Force-free trainers do NOT use shock collars (e-collars/stim collars), prong collars, choke collars, nor any other type of coercion, fear, intimidation, or pain to "educate" an animal. Pain and coercion do not accelerate learning, but rather delay it, nor do they truly change behavior. Our training approach is positive, family-friendly, and rewards-based. This means that we reward the dog for performing the desired behavior, which clearly helps the dog see what is expected, and we redirect unwanted behavior. Positive does not mean permissive. It does mean that we teach, not threaten, with a fair approach so that dogs truly will enjoy learning and form a trusting bond with their owners.
American College of Veterinary Behaviorists (ACVB):
"It is vitally important that veterinarians be knowledgeable about the qualifications and behavior modification methodologies used by non-veterinarians to whom they refer clients. Non-veterinarians often play an integral role in the animal health care team. However, if outdated and inhumane methods are used by such individuals, they can cause irreversible harm to the patient and result in client injury.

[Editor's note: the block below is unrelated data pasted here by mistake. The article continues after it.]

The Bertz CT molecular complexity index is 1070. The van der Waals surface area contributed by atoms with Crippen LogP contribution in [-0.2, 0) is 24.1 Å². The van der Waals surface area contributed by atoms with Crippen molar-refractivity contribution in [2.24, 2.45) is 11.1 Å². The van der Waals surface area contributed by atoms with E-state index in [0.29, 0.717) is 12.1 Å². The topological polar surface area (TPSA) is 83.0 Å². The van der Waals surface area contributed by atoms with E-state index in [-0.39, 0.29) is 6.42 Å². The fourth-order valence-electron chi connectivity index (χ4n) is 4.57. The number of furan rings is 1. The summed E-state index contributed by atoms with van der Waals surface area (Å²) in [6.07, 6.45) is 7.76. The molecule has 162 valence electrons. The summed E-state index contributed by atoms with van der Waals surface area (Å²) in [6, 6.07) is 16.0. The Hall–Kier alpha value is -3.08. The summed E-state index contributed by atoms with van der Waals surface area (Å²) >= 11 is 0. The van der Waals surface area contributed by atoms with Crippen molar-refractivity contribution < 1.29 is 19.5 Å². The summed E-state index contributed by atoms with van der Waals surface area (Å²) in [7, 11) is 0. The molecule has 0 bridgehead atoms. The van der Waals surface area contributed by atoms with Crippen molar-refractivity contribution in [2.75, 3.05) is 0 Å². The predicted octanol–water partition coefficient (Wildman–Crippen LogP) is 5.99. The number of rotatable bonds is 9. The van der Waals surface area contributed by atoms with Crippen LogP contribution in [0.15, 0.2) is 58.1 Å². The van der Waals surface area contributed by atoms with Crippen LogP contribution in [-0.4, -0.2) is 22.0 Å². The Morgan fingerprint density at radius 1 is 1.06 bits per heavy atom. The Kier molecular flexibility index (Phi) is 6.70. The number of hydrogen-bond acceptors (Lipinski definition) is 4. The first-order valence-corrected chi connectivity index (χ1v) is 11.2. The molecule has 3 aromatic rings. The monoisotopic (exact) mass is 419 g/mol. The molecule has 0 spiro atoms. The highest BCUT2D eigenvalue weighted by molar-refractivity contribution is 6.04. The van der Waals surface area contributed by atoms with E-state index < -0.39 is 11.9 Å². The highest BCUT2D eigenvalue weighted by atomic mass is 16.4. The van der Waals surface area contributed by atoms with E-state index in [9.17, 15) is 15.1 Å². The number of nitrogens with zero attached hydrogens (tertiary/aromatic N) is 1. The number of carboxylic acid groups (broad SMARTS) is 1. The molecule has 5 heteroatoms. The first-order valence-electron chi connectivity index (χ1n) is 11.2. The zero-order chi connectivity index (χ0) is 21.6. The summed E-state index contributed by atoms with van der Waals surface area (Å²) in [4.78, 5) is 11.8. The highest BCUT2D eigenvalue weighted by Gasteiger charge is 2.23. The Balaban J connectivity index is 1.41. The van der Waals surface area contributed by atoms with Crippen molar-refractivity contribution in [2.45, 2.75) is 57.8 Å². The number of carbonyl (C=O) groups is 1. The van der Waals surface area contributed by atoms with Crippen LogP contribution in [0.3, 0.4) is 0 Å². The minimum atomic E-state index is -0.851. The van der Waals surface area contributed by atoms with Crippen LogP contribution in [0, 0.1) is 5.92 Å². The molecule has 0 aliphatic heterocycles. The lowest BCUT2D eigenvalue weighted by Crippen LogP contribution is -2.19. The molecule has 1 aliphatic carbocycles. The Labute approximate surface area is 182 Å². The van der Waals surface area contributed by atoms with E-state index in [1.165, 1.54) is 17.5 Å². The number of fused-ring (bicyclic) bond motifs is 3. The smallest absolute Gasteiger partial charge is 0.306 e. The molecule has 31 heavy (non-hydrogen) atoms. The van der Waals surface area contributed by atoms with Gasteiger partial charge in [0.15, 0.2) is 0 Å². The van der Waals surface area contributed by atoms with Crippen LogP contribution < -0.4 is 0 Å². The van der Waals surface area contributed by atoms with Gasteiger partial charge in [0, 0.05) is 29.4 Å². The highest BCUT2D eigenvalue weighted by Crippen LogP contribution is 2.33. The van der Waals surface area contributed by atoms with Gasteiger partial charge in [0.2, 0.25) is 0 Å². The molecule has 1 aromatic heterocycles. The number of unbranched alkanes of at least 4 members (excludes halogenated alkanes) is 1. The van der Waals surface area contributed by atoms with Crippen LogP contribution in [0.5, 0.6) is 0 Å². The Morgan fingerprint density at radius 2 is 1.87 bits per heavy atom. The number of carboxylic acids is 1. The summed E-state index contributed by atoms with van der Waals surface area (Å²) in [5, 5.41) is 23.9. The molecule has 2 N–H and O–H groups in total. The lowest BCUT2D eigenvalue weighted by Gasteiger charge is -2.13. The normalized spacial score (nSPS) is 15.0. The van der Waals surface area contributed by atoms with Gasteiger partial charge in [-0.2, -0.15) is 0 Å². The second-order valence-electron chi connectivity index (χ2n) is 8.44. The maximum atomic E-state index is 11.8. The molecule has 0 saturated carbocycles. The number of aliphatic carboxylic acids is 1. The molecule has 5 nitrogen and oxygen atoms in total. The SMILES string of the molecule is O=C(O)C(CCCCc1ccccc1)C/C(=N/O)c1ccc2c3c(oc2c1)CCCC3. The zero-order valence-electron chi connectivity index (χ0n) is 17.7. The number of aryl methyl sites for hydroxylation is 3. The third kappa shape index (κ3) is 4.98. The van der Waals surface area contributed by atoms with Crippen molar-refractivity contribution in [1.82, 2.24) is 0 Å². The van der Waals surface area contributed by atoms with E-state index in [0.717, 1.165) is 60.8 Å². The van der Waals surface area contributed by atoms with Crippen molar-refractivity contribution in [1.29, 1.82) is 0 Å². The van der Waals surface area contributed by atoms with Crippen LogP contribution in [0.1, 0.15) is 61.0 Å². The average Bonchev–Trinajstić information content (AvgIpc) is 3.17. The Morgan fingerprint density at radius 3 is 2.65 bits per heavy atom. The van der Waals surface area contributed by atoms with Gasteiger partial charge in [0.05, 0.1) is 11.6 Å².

American Veterinary Society of Animal Behavior (AVSAB):
"Even in the relatively few cases where aggression is related to rank, applying animal social theory and mimicking how animals would respond can pose a problem. First, it can cause one to use punishment, which may suppress aggression without addressing problems, including those that mimick resource guarding, the use of punishment can directly exacerbate the problem by increasing the animal's fear or anxiety. (AVSAB 2007)
University of Pennsylvania:
"Nationwide, the number 1 reason dog owners take their pet to a veterinary behaviorist is to manage aggressive behavior," Meghan E. Herron, lead author of the study, said."Our study demonstrated that many confrontational training methods, whether staring down dogs, striking them, or intimidating them with physical manipulation, does little to correct improper behavior and can elicit aggressive responses." The study, published in the journal Applied Animal Behavior Science, also showed that using non-aversive or neutral training methods, such as exercise or rewards, elicited very few aggressive responses.